Rift in the GOP and the future Republican Party

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House Minority Leader Kevin McCarthy, R-Calif., center, flanked by GOP Conference chair Rep. Liz Cheney, R-Wyo., left, and House Minority Whip Steve Scalise, R-La., right, speaks to reporters 
following their leadership elections for the 117th Congress, at the Capitol in Washington, Tuesday, Nov. 17, 2020.  (AP Photo/J. Scott Applewhite)

House Minority Leader Kevin McCarthy, R-Calif., center, flanked by GOP Conference chair Rep. Liz Cheney, R-Wyo., left, and House Minority Whip Steve Scalise, R-La., right, speaks to reporters following their leadership elections for the 117th Congress, at the Capitol in Washington, Tuesday, Nov. 17, 2020. (AP Photo/J. Scott Applewhite)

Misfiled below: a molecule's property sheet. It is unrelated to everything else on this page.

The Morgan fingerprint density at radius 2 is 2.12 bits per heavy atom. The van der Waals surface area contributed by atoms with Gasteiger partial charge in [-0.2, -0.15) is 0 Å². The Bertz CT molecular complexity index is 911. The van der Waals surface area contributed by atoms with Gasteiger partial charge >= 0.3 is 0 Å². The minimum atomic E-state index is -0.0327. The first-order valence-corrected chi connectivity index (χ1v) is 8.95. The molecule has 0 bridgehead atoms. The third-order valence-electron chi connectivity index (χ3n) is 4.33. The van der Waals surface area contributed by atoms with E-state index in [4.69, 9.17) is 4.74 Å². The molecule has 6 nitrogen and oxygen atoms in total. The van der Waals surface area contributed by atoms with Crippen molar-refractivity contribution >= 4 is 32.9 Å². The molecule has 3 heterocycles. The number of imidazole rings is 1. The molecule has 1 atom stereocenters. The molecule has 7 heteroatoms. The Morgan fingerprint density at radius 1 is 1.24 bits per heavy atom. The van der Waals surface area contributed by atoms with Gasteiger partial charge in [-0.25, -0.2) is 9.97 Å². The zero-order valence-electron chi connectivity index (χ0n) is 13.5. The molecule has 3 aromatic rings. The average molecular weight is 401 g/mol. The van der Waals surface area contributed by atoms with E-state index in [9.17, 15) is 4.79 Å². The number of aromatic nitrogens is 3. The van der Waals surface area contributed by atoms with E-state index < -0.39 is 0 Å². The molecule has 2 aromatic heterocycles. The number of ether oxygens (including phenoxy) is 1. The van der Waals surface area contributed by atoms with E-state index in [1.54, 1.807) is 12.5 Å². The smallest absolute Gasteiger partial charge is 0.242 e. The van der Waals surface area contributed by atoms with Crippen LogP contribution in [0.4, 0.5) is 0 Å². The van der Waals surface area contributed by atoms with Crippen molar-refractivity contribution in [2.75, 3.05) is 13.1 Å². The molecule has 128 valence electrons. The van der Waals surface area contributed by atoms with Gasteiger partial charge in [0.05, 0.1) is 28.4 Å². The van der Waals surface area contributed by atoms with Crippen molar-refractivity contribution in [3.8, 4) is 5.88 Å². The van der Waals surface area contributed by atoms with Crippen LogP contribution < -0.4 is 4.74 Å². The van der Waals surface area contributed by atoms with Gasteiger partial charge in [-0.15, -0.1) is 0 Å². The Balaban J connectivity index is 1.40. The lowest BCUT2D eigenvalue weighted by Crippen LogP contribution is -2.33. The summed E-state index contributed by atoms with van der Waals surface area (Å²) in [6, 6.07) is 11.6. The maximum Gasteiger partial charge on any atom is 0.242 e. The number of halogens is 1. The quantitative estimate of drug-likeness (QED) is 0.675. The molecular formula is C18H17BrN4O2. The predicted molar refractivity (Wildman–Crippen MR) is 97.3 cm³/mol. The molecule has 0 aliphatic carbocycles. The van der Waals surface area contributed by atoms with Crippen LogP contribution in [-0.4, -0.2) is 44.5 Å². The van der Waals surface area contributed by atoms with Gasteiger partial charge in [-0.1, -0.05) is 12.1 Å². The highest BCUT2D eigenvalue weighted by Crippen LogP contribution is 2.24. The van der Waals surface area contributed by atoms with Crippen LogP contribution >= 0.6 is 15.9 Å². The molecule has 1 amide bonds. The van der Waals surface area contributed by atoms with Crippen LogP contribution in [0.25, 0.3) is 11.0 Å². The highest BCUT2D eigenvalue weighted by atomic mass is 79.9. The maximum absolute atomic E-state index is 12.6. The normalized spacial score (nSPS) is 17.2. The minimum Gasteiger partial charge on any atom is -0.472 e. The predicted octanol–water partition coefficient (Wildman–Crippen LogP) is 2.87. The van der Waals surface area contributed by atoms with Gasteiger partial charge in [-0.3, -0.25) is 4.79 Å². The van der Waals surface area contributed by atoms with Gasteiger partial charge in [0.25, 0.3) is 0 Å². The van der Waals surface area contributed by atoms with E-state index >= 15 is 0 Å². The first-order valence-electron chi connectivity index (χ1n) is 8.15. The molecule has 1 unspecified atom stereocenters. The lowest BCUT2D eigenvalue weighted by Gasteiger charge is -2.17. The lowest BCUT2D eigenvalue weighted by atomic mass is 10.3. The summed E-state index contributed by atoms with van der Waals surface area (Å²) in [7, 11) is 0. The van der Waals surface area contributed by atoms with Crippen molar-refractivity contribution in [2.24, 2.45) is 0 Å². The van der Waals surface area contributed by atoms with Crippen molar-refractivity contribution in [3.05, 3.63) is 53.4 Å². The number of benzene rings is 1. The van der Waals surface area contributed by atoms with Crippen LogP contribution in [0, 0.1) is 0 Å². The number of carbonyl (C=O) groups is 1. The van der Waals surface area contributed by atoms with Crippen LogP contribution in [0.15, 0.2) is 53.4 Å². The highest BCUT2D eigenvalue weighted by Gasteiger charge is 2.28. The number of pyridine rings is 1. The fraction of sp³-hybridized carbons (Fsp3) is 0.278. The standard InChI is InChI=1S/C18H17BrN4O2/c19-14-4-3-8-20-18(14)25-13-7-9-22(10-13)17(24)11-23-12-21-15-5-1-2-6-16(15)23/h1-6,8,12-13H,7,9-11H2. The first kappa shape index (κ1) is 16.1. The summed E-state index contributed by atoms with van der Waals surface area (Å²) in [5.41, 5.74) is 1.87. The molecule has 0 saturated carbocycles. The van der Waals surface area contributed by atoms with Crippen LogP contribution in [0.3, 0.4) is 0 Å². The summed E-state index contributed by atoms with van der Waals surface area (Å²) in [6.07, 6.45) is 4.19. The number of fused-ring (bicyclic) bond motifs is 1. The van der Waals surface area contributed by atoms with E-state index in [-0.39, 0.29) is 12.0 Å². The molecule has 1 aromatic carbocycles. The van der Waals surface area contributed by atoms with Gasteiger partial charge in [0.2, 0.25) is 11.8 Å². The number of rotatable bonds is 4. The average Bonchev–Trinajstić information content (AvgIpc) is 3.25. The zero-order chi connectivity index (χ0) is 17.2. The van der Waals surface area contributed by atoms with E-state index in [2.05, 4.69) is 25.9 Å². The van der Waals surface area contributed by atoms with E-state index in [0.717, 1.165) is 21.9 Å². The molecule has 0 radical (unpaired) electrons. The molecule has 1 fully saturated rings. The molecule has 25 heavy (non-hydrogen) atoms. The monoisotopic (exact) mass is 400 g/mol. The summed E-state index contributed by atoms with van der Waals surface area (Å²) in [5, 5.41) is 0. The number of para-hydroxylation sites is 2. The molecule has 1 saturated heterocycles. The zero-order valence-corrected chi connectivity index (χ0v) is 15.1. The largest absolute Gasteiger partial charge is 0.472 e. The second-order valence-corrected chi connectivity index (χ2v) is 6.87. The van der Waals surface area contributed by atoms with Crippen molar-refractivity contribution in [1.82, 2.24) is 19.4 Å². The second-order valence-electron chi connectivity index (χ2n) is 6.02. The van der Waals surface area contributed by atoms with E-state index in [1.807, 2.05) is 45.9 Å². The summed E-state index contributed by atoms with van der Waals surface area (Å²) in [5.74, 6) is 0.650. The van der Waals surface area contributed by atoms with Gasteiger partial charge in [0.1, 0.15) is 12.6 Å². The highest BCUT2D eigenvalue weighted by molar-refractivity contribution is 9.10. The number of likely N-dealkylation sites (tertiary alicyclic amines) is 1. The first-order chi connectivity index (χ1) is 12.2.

The Republican Party is trying to find its footing after President Trump lost the 2020 election to Joe Biden and figure out how closely it wants to be tied to the former president. There is a strong effort to remove Rep. Liz Cheney from her leadership role within the caucus because she was critical of Trump’s falsehoods regarding election rigging and had voted to impeach him. Today on the show we’ll talk about the current state of the GOP, what it says about the electorate and the party’s prospects going forward. Our guests are NPR congressional correspondent SUSAN DAVISTIM MILLER, writer-at-large for The Bulwark and former spokesman for the GOP and LEAH WRIGHT RIGUEUR, associate professor of public policy at the Harvard Kennedy School.

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